An archaeologist from The Australian National University has uncovered the world's oldest known fish-hooks placed in a burial ritual, found on Indonesia's Alor Island, northwest of East Timor.
Earliest archaeological evidence of intestinal parasitic worms infecting the ancient inhabitants of Greece confirms descriptions found in writings associated with Hippocrates, the early physician and 'father of Western medicine.'
Scientists from UCLA and the National Gallery of Art have used a combination of three advanced imaging techniques to produce a highly detailed analysis of a second century Egyptian painting. They are the first to use the specific combination -- which they termed "macroscale multimodal chemical imaging" -- to examine an ancient work of art.
A new study by a team of international experts, led by Dr James Neenan, a Postdoctoral Fellow at the Evolutionary Studies Institute at Wits University in South Africa, has revealed that a completely extinct group of marine reptiles called sauropterygians evolved similar inner ear proportions to those of some modern day aquatic reptiles and mammals.
New dates for a 15,000-year-old site in Jordan challenge some prevailing assumptions about the beginnings of permanent settlement.
Classical scholars from the Cluster of Excellence discover a large number of sealings in southeast Turkey. More than 1,000 sealings give new insights into the Greco-Roman pantheon. The finds were in a late antique building complex point to a hitherto unknown church.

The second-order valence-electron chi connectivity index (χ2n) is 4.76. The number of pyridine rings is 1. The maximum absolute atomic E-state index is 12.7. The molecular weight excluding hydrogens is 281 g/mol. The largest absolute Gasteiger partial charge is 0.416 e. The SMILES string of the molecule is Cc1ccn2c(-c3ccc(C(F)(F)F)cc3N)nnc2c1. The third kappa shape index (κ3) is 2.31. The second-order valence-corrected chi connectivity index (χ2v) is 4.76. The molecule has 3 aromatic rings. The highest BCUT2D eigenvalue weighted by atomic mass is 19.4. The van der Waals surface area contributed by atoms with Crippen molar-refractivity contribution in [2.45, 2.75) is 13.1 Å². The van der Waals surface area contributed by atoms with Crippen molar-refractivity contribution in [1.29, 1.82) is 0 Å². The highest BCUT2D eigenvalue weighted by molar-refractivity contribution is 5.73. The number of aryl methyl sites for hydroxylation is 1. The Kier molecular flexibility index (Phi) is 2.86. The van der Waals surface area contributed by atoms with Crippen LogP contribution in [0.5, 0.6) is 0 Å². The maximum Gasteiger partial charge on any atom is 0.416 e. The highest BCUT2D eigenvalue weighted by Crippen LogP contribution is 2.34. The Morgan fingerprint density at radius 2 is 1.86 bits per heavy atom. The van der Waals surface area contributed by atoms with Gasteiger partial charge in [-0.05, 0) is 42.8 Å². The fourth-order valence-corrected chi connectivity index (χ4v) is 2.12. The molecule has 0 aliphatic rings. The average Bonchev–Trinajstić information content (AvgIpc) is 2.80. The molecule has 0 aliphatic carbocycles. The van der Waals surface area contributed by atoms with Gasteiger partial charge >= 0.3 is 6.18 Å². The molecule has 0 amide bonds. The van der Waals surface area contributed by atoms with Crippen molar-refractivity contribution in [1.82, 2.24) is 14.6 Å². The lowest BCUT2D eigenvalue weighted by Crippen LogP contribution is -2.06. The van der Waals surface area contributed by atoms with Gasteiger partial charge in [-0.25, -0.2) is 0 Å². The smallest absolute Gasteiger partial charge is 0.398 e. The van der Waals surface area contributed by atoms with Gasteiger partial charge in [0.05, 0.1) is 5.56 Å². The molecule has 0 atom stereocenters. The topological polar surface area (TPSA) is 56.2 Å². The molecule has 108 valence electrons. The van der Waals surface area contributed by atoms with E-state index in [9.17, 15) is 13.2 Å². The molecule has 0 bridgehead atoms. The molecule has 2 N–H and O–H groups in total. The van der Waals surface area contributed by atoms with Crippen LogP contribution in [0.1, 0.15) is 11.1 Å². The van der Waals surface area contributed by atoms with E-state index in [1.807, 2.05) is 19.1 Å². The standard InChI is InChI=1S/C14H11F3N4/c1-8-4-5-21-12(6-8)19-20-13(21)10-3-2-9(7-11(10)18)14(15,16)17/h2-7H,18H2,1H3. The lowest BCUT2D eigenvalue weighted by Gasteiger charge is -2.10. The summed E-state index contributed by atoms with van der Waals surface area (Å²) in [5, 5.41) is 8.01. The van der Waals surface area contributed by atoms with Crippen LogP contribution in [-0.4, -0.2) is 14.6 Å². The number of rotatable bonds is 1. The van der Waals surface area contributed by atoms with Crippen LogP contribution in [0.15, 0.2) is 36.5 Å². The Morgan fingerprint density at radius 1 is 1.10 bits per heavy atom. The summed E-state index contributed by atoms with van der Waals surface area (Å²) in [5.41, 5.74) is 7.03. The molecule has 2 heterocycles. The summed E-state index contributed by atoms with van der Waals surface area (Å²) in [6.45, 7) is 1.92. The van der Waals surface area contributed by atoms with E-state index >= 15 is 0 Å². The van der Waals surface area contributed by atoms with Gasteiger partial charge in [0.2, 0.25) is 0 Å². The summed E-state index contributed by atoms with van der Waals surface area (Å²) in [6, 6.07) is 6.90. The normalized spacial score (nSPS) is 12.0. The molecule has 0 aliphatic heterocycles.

Most people are now familiar with the traditional 'Out of Africa' model: modern humans evolved in Africa and then dispersed across Asia and reached Australia in a single wave about 60,000 years ago. However, technological advances in DNA analysis and other fossil identification techniques, as well as an emphasis on multidisciplinary research, are revising this story. Recent discoveries show that humans left Africa multiple times prior to 60,000 years ago, and that they interbred with other hominins in many locations across Eurasia.
Little Foot is the only known virtually complete Australopithecus fossil discovered to date. It is by far the most complete skeleton of a human ancestor older than 1.5 million years ever found. It is also the oldest fossil hominid in southern Africa, dating back 3.67 million years. For the first time ever, the completely cleaned and reconstructed skeleton was viewed by the national and international media.
Researchers, led by a Purdue University anthropology professor, have found that statistical methods and 3-D imaging can be used to accurately measure animal bone cut marks made by prehistoric human butchery, and to help answer pressing questions about human evolution.
Was St Nicholas, the fourth century saint who inspired the iconography of Santa Claus, a legend or was he a real person? New Oxford University research has revealed that bones long venerated as relics of the saint, do in fact date from the right historical period.